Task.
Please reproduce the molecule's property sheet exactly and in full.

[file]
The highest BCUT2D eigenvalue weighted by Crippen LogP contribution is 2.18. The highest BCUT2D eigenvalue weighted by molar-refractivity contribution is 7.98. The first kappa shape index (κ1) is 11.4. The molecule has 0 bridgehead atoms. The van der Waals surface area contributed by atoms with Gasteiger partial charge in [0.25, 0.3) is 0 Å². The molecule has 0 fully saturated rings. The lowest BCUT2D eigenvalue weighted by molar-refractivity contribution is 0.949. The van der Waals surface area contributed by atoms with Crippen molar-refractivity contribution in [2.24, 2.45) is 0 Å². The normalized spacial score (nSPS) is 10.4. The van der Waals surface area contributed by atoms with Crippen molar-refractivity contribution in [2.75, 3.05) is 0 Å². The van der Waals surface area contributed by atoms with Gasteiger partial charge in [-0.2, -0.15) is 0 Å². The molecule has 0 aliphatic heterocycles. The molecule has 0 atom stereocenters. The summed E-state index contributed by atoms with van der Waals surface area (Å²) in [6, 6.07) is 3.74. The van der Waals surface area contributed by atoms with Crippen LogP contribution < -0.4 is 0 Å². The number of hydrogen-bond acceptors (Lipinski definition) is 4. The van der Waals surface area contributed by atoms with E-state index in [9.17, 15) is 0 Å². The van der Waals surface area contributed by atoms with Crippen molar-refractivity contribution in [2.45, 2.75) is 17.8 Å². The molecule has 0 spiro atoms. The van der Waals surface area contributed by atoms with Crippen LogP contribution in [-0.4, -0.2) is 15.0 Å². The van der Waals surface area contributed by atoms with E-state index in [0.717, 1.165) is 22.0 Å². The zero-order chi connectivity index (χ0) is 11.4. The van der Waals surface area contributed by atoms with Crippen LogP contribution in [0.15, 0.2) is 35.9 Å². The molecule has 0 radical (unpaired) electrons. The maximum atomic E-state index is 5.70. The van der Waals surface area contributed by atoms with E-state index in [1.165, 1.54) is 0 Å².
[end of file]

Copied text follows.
The highest BCUT2D eigenvalue weighted by Crippen LogP contribution is 2.18. The highest BCUT2D eigenvalue weighted by molar-refractivity contribution is 7.98. The first kappa shape index (κ1) is 11.4. The molecule has 0 bridgehead atoms. The van der Waals surface area contributed by atoms with Gasteiger partial charge in [0.25, 0.3) is 0 Å². The molecule has 0 fully saturated rings. The lowest BCUT2D eigenvalue weighted by molar-refractivity contribution is 0.949. The van der Waals surface area contributed by atoms with Crippen molar-refractivity contribution in [2.24, 2.45) is 0 Å². The normalized spacial score (nSPS) is 10.4. The van der Waals surface area contributed by atoms with Crippen molar-refractivity contribution in [2.75, 3.05) is 0 Å². The van der Waals surface area contributed by atoms with Gasteiger partial charge in [-0.2, -0.15) is 0 Å². The molecule has 0 aliphatic heterocycles. The molecule has 0 atom stereocenters. The summed E-state index contributed by atoms with van der Waals surface area (Å²) in [6, 6.07) is 3.74. The van der Waals surface area contributed by atoms with Crippen LogP contribution < -0.4 is 0 Å². The number of hydrogen-bond acceptors (Lipinski definition) is 4. The van der Waals surface area contributed by atoms with E-state index in [9.17, 15) is 0 Å². The van der Waals surface area contributed by atoms with Crippen molar-refractivity contribution in [2.45, 2.75) is 17.8 Å². The molecule has 0 spiro atoms. The van der Waals surface area contributed by atoms with Crippen LogP contribution in [-0.4, -0.2) is 15.0 Å². The van der Waals surface area contributed by atoms with E-state index in [0.717, 1.165) is 22.0 Å². The zero-order chi connectivity index (χ0) is 11.4. The van der Waals surface area contributed by atoms with Crippen LogP contribution in [0.15, 0.2) is 35.9 Å². The molecule has 0 radical (unpaired) electrons. The maximum atomic E-state index is 5.70. The van der Waals surface area contributed by atoms with E-state index in [1.165, 1.54) is 0 Å².